What does a 19th century loom have to do with computer programming? In the eyes – and in practice – of artist Beryl Korot, the answer is: a lot. In fact, the pioneering video artist made the Jacquard loom, invented in 1804, the first computer because of its ability to program patterns using punched cards. An exhibition currently on view at Bitforms Gallery in Manhattan, titled “Rethinking Threads”, traces the artist’s artistic journey by drawing connections between art and technology.
The exhibition also references Korot’s earlier works, including his 2007 piece Babel: The seven-minute scroll. In an exclusive interview with Art21 filmed in 2010, the artist discussed the work, which references ancient text using contemporary technology.
“I guess I’ve always had an attitude towards technology that the more intimate you are with the tools you get, the more you can tell your story,” Korot explained. “And so I decided to do a scroll, in a sense, on the computer based on the story of the Tower of Babel.” Using letters of the alphabet, pictograms and her own visual language, the artist creates her own narrative while probing the history of communication.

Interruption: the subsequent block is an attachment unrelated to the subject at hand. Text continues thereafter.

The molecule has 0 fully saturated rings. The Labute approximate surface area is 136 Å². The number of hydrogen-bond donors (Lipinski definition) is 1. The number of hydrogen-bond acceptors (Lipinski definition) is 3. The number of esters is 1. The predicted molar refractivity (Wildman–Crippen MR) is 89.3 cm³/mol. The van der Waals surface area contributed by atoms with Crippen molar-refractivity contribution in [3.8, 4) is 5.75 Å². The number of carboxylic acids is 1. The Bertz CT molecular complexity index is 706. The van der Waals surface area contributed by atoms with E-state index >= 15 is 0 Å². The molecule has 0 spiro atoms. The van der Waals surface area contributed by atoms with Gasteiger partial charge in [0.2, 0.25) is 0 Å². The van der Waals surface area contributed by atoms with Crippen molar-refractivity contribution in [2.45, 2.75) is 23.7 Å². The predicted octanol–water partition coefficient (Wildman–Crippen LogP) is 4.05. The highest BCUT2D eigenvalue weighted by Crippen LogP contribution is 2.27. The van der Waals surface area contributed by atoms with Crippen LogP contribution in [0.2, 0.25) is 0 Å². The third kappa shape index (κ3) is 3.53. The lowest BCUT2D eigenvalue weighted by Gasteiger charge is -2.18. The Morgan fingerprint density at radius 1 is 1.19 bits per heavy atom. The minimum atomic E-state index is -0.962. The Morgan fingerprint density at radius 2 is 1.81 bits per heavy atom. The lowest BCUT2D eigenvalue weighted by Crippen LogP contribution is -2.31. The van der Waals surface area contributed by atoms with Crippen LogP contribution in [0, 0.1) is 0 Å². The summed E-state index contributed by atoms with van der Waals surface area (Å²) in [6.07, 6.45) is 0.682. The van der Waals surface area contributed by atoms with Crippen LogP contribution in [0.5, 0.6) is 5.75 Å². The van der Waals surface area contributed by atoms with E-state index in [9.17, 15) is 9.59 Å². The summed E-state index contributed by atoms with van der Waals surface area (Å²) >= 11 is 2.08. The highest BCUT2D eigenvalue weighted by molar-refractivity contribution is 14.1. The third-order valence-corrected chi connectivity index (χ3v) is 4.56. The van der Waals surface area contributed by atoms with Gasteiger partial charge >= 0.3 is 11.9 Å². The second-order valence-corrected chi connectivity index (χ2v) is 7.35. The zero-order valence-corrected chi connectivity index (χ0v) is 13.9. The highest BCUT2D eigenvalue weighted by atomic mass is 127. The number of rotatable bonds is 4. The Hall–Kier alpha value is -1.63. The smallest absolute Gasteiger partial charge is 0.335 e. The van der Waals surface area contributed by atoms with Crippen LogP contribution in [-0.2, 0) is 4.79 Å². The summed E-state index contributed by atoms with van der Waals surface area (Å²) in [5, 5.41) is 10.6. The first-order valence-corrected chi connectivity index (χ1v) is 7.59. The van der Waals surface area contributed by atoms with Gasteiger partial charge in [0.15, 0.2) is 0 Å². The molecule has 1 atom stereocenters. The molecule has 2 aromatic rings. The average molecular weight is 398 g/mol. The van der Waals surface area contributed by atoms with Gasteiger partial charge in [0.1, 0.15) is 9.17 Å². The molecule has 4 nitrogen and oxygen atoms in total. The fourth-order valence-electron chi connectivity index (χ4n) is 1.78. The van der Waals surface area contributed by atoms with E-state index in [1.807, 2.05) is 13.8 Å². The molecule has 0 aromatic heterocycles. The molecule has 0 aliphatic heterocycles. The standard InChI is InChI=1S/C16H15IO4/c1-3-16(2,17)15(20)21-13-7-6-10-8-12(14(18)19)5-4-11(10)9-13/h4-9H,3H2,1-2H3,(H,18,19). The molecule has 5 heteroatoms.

“For me as an artist, I’m interested, in a way, in moving beyond my self-expression into things that appeal to me personally, that also tell my story,” the artist told Art21. “What is my connection to other moments in time. Past. Gift. Old tools. New tools.
Watch the video, which originally appeared as part of Art21’s series extended play, below. “Beryl Korot: Rethinking Threads” is on view at Bitforms Gallery until November 26, 2022.
This is an episode of “Art on Video”, a collaboration between Artnet News and Art21 that brings you clips from artists who are making the news. A new season of the flagship series of the Art21 association Art in the 21st century is now available on PBS. Watch all episodes of other series, like New York close up and Extended gameand discover the organization’s educational programs on Art21.org.
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